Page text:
"That'd be way easier." I replied dryly not finding the conversation enjoyable at all. Wasn't there something I needed to be doing right now? Like re-organizing all the closets or scrubbing bathroom grout with a toothbrush? Something that took an eternity to complete? 

She sighed, her exasperation showing.

"What?" I asked her, my question coming out with an uncomfortable half laugh. I looked over at her. "I don't want to talk about this anymore." I told her wanting to end the conversation.

"You don't want to talk about it anymore because you know I'm right, that's why!" She insisted.

I wrinkled my nose. "No" I replied. "I just don't see why you're bringing this up. What is all this about, anyway?" I asked and got up to retrieve some extra paper napkins from the kitchen nearby.

She sighed "Okay. I just wish you'd be honest and admit you'd rather be comfortable. You'd rather not get out of your comfort zone to meet someone." She told me. Then in the silence she finally asked "What is it that you're so afraid of?" 

I didn't respond. What was this? A therapy session? I swallowed hard and fiddled with the now fraying edge of my white paper napkin. A cup of broccoli cheese soup sat on the coffee table growing cold.

She had hit a nerve and now another one. I sat silent absorbing everything she'd said. Thankfully the show returned to the screen and my time in the hot seat had come to an end.

But I kept thinking on what she said… mulling it over in my mind. Finally, even though I didn't want to admit it, I realized she was right. Mom's or those closet to us like friends are good that way. They will tell us the very painful and not so pretty things we need to hear… truths that maybe we don't want to hear but in reality ring loud and clear. Maybe one contributing factor was being an introvert, I admitted. Perhaps another factor no matter how cliche; I was tired of being disappointed and didn't want to find myself hitched to yet another psycho.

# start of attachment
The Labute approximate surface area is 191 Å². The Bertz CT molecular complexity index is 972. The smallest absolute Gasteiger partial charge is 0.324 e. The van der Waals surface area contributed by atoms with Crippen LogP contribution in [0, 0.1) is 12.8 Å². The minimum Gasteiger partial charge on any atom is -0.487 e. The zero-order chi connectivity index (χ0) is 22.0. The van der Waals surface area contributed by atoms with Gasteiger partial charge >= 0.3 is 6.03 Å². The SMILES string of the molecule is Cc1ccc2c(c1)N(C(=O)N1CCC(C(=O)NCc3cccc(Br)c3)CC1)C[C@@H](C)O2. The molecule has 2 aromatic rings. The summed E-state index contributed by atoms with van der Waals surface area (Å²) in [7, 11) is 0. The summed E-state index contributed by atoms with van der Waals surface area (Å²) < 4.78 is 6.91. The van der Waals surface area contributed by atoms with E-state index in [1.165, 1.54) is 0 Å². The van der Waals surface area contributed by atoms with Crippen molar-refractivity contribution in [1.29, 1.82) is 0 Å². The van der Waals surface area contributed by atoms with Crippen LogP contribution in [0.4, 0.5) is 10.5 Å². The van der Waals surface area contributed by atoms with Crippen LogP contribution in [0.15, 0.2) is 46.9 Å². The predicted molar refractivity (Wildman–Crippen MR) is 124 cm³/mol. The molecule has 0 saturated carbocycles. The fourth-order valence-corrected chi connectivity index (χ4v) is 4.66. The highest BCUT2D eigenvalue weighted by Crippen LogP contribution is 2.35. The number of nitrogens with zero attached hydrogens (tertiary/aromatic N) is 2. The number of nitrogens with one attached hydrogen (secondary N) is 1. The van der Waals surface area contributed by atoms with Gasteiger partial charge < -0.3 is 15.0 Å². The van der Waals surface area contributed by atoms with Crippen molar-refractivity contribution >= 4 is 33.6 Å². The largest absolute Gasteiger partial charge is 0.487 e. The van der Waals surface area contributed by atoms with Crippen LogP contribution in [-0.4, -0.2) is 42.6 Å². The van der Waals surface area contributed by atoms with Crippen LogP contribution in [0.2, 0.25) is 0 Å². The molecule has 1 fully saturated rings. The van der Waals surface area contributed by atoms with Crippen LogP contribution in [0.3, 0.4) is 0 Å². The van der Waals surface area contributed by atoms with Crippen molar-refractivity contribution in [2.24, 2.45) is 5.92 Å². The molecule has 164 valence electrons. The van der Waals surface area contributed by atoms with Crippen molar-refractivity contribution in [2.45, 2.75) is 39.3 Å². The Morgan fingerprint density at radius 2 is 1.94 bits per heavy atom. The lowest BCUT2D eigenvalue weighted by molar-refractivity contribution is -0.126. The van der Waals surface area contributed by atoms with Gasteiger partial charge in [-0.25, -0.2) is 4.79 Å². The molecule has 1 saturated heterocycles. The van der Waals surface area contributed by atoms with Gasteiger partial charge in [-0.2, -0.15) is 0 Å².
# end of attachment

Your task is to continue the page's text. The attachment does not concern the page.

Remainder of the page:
"The human condition is imperfect and when we realize we will endure hurts that affect our outlook in life we can give ourselves compassion and begin to grow beyond where we currently are. 

Diminishing how we feel makes us stuck. 

Accepting how we feel makes us stronger."

- Jennifer Gafford 

At this point I wasn't certain if all men were needy or it was just a glaring sign of the dysfunctional men I'd been with. The man I'd married and then the man I had recently dated had pushed for much more interaction via text and phone than what I'd wanted nor believed to be normal. I wasn't certain what was considered healthy in terms of the amount of interaction one would or should have during a typical day with someone their dating. However, based on what I'd experienced; the constant over the top staying in touch only served to drive me away. It made me believe all men were needy, insecure, what have you and that was enough to make me say just forget it. 

But just when we begin to subscribe to a "Oh, just forget it!" type attitude… someone comes along that changes our mind… that makes us pause… that convicts us, that makes us freeze… they are saying all the things that touch our heart because they make our eyes wet in response. So I'm going to share with you what I was told today: